Last year we published the obituary of Arthur Hollman, cardiologist, medical historian, and plantsman, who looked after the garden of the Royal College of Physicians in Regent’s Park in London. In 1978 he implemented a new garden scheme, linking its plants and trees with medicinal uses and British doctors. The college offers regular guided tours round its garden, and, with my interest piqued by Hollman’s life story, I decided to go along on 1 April 2015.
The violets and cyclamens were in bloom, although most of the vegetation was still a bit hesitant in the cold weather. The garden includes about 1000 plants with “medicinal” uses and some 200 that are named after doctors. One of the first things our guide, garden fellow Professor Michael de Swiet, told us about was the rather fantastical sounding “doctrine of signatures,” which states that herbs that resemble various parts of the body can be used by herbalists to treat ailments of those parts of the body. Examples include lungwort and eyebright; the walnut resembles a human brain, the tomato with its four chambers a human heart, and the kidney bean, a kidney, and so on.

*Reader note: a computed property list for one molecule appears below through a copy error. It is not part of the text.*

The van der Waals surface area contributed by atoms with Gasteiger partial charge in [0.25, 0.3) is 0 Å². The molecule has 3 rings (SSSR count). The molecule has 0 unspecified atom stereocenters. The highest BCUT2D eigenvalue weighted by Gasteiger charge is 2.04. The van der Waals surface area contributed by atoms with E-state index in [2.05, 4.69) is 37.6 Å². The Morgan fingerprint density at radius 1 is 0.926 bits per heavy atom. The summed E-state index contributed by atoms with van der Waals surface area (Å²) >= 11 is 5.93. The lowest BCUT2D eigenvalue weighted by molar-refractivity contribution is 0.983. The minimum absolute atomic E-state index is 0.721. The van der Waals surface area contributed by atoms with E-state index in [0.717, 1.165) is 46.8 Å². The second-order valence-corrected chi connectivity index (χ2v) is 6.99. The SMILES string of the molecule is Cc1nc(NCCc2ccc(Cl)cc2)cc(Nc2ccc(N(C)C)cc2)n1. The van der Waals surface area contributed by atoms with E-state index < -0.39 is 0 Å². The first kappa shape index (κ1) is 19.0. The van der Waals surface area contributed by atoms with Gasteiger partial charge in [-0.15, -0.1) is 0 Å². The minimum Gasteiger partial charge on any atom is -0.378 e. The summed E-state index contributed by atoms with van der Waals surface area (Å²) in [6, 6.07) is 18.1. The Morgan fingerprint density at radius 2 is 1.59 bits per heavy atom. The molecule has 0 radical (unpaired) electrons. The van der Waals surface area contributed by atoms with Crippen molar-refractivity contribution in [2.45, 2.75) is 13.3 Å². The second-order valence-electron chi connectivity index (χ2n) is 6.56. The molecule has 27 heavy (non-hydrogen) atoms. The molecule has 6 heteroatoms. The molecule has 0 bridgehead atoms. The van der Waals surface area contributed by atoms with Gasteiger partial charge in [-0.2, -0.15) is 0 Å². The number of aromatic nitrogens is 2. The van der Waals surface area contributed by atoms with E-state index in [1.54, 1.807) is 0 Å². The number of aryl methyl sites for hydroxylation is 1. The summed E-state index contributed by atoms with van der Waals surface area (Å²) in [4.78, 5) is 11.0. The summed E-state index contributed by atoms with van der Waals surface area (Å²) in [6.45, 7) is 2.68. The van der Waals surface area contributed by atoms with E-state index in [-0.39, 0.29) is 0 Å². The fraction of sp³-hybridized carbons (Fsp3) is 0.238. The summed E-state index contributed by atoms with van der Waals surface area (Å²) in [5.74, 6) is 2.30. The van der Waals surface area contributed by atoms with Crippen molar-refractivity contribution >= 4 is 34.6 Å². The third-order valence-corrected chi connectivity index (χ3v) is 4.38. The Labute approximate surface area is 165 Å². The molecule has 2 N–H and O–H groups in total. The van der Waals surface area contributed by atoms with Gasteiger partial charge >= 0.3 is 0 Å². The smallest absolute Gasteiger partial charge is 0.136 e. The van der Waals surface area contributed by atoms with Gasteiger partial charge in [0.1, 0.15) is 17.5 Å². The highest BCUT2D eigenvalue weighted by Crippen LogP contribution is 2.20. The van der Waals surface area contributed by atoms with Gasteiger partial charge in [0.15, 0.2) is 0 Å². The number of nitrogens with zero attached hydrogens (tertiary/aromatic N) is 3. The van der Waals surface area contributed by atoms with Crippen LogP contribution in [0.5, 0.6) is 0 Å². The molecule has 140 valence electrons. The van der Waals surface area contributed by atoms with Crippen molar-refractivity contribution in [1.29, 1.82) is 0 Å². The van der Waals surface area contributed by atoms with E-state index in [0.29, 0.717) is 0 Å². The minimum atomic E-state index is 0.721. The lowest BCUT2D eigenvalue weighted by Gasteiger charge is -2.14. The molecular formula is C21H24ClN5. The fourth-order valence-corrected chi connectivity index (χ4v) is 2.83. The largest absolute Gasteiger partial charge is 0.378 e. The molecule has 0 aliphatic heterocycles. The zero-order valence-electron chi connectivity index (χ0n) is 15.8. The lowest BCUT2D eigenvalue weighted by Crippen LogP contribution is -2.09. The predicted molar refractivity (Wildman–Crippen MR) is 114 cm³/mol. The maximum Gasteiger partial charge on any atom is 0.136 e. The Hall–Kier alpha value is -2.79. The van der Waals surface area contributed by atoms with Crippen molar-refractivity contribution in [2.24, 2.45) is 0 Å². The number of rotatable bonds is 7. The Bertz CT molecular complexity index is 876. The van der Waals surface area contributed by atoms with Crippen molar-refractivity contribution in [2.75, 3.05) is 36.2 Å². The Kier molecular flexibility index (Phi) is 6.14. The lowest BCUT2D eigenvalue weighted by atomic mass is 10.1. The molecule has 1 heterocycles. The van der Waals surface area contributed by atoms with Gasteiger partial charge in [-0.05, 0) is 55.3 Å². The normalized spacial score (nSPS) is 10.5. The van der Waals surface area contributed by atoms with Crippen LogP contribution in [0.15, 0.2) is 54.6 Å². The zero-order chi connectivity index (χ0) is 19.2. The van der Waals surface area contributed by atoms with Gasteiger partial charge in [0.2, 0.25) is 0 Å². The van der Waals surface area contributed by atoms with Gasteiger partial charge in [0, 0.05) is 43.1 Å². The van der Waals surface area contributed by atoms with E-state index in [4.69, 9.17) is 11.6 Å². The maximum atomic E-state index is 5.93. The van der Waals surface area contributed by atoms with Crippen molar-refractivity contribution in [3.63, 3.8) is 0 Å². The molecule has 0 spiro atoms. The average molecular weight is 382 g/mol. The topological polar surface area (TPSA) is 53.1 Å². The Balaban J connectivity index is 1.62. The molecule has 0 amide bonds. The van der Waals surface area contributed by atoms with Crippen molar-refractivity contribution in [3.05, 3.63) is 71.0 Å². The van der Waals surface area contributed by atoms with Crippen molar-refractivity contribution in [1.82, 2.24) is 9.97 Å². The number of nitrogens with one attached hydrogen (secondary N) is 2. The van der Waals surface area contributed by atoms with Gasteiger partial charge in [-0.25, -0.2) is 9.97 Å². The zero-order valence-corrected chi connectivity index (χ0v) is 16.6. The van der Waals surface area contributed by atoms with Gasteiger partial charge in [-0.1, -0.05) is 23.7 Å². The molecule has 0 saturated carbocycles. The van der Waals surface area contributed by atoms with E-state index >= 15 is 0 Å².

Many of these associations still seem to inform modern health beliefs and received wisdom, and it is interesting that at times, the doctrine of signatures has not been used to identify cures, but to remember them—which makes it sound rather less esoteric. In Europe, it was often applied after the plant’s efficacy had already been established—and also in the sense that cures for diseases would be found near their causes: the willow, whose bark contains acetylsalicylate (aspirin), an antipyretic, grows near swamps, where one might catch malaria or other fevers.
The garden includes geographically planted beds as well as themed ones, and Professor de Swiet kept us entertained with facts and anecdotes that ranged from Hippocrates to Harry Potter (when we studied a mandrake, pictured) and Julius Caesar to Moses (when we looked at a banana tree).
All this provided fascinating food for thought, and it would certainly be worth visiting the garden regularly, as different species start sprouting or flowering throughout the year. I will certainly be back.
Birte Twisselmann is web editor and obituaries editor, The BMJ.